USMNT Coach Talk: Please Please Please Give Us Marcelo Bielsa

July 20, 2010 § 1 Comment

Match Fit USA has a killer post up about Jurgen Klinsmann and the USMNT. Go read it.

If I may, here’s what I gather as the main points of it:

  • Klinsmann please, but not quite yet. Klinsmann would be a great architect, provide top-down control, and generally create an efficient national system. He would want to do all of this, but…
  • US Soccer isn’t quite at a place to devise a technically proficient team. We’re on a cusp of having a steady 70 or so players in the top leagues of Europe and their concomitant training and abilities.
  • Klinsmann is relatively young and loves America. He undoubtedly is and does both of these. So we got time.

All in all, pretty sound in my book. So consider me on Team Klinsmann Starts in 2014. But that does leave us asking “Who takes the team for right now?”

There is only one choice here, fellows: Marcelo Bielsa.

Don’t know him? Hopefully not for much longer. He coached Argentina in 2002 and Chile this year. Zonal Marking, who I bow to in all expertise situations, has called the Argentinian tactically obsessive, an “innovator”, and rated him the 3rd best coach performance in South Africa.

Here’s what I know from watching a lot of the South American World Cup qualifying (no, I don’t have a life, thanks for asking):

He’s relentlessly attacking. As ZM points out, look in this clip at just how many Chileans end up about 18 yards from the end line. Hunker back and counterattack this ain’t.

I get all flustery just watching them move forward. Incidentally, it’s not a fluke- Bielsa is an old school Argentinian coach loves the 3-defender back line and 3-attacker front line. At about 2:35 into this one, peep the Chilean goal from this World Cup against Honduras:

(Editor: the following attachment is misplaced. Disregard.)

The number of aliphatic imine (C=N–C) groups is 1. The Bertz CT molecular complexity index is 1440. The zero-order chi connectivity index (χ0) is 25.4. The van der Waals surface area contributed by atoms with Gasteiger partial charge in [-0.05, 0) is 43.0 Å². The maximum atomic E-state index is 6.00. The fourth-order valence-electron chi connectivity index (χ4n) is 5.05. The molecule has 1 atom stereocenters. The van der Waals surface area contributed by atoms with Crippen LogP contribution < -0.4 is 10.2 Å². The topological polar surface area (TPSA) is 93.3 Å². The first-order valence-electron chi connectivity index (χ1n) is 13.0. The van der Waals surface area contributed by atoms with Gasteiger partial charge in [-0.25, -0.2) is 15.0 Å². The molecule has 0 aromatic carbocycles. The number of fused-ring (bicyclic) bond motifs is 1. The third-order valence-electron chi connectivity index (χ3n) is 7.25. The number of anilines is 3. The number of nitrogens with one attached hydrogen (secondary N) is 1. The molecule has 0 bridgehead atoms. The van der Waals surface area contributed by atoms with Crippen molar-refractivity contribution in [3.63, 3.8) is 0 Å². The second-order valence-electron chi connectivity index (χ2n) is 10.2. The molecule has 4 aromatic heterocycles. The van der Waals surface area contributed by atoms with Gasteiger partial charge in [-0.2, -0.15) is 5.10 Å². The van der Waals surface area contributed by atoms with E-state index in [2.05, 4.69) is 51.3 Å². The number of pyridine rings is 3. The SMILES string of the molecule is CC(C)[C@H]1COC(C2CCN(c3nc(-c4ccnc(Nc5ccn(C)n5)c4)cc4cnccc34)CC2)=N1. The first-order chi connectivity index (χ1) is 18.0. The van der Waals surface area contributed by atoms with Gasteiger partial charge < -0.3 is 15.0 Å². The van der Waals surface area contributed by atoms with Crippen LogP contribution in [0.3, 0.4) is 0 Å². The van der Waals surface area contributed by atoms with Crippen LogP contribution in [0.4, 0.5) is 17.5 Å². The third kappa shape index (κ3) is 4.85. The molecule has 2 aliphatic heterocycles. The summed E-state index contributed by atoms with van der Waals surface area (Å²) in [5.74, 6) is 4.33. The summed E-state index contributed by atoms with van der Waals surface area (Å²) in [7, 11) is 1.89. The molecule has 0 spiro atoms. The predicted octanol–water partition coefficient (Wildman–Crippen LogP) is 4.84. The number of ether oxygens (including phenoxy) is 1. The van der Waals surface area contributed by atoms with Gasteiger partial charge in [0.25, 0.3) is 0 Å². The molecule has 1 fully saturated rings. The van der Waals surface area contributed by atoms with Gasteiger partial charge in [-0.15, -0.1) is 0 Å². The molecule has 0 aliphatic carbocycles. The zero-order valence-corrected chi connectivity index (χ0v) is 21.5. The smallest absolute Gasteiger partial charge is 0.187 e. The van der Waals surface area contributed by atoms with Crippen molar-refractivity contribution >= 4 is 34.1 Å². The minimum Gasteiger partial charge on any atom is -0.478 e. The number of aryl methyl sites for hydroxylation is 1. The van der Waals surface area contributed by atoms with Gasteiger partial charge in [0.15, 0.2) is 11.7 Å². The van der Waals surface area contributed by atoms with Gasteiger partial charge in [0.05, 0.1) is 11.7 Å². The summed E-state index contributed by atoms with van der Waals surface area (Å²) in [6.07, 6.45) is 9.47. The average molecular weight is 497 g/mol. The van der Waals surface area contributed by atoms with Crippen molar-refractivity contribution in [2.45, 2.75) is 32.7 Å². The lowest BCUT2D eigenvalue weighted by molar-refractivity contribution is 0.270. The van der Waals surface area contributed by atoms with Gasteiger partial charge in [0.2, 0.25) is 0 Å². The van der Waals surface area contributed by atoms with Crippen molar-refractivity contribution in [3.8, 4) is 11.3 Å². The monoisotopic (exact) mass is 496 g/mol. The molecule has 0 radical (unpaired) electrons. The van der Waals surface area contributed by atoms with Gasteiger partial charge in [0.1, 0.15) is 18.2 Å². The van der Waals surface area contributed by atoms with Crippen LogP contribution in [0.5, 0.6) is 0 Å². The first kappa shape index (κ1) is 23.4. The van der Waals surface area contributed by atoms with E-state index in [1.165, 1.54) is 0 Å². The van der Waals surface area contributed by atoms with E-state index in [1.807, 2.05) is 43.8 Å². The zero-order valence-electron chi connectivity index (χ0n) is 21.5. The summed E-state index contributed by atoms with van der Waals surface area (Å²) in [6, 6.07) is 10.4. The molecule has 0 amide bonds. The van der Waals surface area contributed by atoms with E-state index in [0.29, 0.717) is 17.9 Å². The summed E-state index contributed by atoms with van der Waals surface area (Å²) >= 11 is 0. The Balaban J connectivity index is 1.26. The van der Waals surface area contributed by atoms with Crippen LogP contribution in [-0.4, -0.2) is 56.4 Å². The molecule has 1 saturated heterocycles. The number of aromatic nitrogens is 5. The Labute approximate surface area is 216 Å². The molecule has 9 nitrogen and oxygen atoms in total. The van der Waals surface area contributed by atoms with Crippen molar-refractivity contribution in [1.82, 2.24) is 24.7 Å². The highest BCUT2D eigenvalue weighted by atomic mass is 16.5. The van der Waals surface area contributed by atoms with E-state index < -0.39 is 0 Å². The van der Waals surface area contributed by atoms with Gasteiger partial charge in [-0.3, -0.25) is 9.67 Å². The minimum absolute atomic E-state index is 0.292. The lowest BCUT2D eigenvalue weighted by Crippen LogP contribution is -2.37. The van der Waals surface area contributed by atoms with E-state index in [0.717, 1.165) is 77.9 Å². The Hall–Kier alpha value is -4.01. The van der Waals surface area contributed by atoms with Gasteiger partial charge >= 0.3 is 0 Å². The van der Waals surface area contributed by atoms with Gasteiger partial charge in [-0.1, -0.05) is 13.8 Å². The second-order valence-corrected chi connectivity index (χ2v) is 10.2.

Again, 6 or 7 players up in or around the box. Awesomesauce.

He’s relentlessly crazy. From When Saturday Comes:

One recurrent story in the Chilean press is that he has chosen to live by himself in a few rooms at an FA training ground instead of renting a house, while his family live in Argentina. The Chilean FA pays US$1.5 million a year to cover the salaries of his coaching team and himself, a huge amount by Chilean standards. Yet Bielsa only picked up his pay for the first time in June 2009. In the meantime, he lived off bonuses paid for points won. Other quirks catch the eye: Bielsa visits a zoo in search of inspiration for coaching ideas, he refuses to own a car, and is more than willing to stop and chat with kids on the street but won’t give interviews to the press (although he does conduct long press conferences).

So much to love right there.

He’d be a good fit here in America and I’m pretty sure he knows it. There’s really no mention of Bielsa coming here yet (hell, we haven’t even released Bradley, which, I mean, is really nice of us I guess), but there’s a mention by Max Zeger suggesting he wants a quiet place to work. This is understandable because, for those of you who don’t know and have healthy lives, Chilean soccer fans are some of the most batshit insane fans in the world.

That’s for a club team, people. *Massive hat tip to you, Chile. Bravissimo and keep showing us the way*

There’s some concern that, as US Soccer Daily put it, we don’t have the personnel for such aggressive styles, but I’m going to beg to differ. Firstly, let’s not forget the critique of Chile was that they didn’t have the personnel to hack it in South America. Second of all, Bielsa, while obsessive and crazy and nerdy, knows his personnel and would craft a formation that kept with the attacking-first mindset. We hire him and he’ll have 1,000 MLS tapes in his possession within 2 days and he’ll have watched them within a month. Finally, I can already see the 3-3-1-3 being a good place to start, put Michael Bradley center mid to be a defensive captain and Donovan at the 1 spot to create the attack. All I’m saying is it’s not preposterous.

So while we have little idea what Sunil Gulati will do, let’s try to keep some of these South American style coaches in the mix rather than simply go after a well-known to ESPN name.


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